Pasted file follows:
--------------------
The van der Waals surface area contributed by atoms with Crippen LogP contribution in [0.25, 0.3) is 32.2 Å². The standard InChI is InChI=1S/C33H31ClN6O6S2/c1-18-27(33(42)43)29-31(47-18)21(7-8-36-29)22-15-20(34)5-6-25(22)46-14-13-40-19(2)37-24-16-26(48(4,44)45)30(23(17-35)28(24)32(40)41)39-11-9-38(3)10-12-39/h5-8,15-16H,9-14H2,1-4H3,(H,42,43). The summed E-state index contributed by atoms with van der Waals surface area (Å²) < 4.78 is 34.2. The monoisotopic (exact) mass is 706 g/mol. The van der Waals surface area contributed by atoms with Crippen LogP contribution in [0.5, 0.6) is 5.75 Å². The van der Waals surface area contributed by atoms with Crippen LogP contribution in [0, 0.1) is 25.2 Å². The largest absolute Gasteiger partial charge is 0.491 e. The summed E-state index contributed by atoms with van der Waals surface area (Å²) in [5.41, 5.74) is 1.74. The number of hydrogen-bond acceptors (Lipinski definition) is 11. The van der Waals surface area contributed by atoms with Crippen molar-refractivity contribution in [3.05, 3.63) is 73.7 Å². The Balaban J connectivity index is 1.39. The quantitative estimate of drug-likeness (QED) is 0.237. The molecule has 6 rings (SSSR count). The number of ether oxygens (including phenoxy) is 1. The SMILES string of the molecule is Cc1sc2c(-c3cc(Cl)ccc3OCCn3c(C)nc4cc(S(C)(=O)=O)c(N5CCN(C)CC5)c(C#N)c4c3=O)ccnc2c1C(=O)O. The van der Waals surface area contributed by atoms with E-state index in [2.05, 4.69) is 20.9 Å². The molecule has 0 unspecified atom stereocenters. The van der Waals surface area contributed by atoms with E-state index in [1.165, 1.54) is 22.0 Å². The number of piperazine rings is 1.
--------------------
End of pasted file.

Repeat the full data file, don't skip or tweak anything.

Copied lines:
The van der Waals surface area contributed by atoms with Crippen LogP contribution in [0.25, 0.3) is 32.2 Å². The standard InChI is InChI=1S/C33H31ClN6O6S2/c1-18-27(33(42)43)29-31(47-18)21(7-8-36-29)22-15-20(34)5-6-25(22)46-14-13-40-19(2)37-24-16-26(48(4,44)45)30(23(17-35)28(24)32(40)41)39-11-9-38(3)10-12-39/h5-8,15-16H,9-14H2,1-4H3,(H,42,43). The summed E-state index contributed by atoms with van der Waals surface area (Å²) < 4.78 is 34.2. The monoisotopic (exact) mass is 706 g/mol. The van der Waals surface area contributed by atoms with Crippen LogP contribution in [0.5, 0.6) is 5.75 Å². The van der Waals surface area contributed by atoms with Crippen LogP contribution in [0, 0.1) is 25.2 Å². The largest absolute Gasteiger partial charge is 0.491 e. The summed E-state index contributed by atoms with van der Waals surface area (Å²) in [5.41, 5.74) is 1.74. The number of hydrogen-bond acceptors (Lipinski definition) is 11. The van der Waals surface area contributed by atoms with Crippen molar-refractivity contribution in [3.05, 3.63) is 73.7 Å². The Balaban J connectivity index is 1.39. The quantitative estimate of drug-likeness (QED) is 0.237. The molecule has 6 rings (SSSR count). The number of ether oxygens (including phenoxy) is 1. The SMILES string of the molecule is Cc1sc2c(-c3cc(Cl)ccc3OCCn3c(C)nc4cc(S(C)(=O)=O)c(N5CCN(C)CC5)c(C#N)c4c3=O)ccnc2c1C(=O)O. The van der Waals surface area contributed by atoms with E-state index in [2.05, 4.69) is 20.9 Å². The molecule has 0 unspecified atom stereocenters. The van der Waals surface area contributed by atoms with E-state index in [1.165, 1.54) is 22.0 Å². The number of piperazine rings is 1.